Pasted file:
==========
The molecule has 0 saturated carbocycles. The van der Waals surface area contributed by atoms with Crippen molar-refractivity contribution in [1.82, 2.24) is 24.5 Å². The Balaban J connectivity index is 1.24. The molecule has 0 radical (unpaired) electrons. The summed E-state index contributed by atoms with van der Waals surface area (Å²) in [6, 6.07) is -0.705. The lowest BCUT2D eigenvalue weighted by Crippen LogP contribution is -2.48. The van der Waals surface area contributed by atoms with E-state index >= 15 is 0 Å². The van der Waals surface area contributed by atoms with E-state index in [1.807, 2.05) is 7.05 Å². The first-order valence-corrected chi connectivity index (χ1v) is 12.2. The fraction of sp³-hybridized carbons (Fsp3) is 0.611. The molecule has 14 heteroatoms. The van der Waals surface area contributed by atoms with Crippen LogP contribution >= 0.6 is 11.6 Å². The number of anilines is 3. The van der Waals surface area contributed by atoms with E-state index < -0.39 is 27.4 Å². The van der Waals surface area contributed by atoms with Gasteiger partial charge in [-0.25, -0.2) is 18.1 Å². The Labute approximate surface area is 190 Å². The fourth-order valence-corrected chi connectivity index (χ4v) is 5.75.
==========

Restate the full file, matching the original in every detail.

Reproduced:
The molecule has 0 saturated carbocycles. The van der Waals surface area contributed by atoms with Crippen molar-refractivity contribution in [1.82, 2.24) is 24.5 Å². The Balaban J connectivity index is 1.24. The molecule has 0 radical (unpaired) electrons. The summed E-state index contributed by atoms with van der Waals surface area (Å²) in [6, 6.07) is -0.705. The lowest BCUT2D eigenvalue weighted by Crippen LogP contribution is -2.48. The van der Waals surface area contributed by atoms with E-state index >= 15 is 0 Å². The van der Waals surface area contributed by atoms with E-state index in [1.807, 2.05) is 7.05 Å². The first-order valence-corrected chi connectivity index (χ1v) is 12.2. The fraction of sp³-hybridized carbons (Fsp3) is 0.611. The molecule has 14 heteroatoms. The van der Waals surface area contributed by atoms with Crippen LogP contribution >= 0.6 is 11.6 Å². The number of anilines is 3. The van der Waals surface area contributed by atoms with E-state index < -0.39 is 27.4 Å². The van der Waals surface area contributed by atoms with Gasteiger partial charge in [-0.25, -0.2) is 18.1 Å². The Labute approximate surface area is 190 Å². The fourth-order valence-corrected chi connectivity index (χ4v) is 5.75.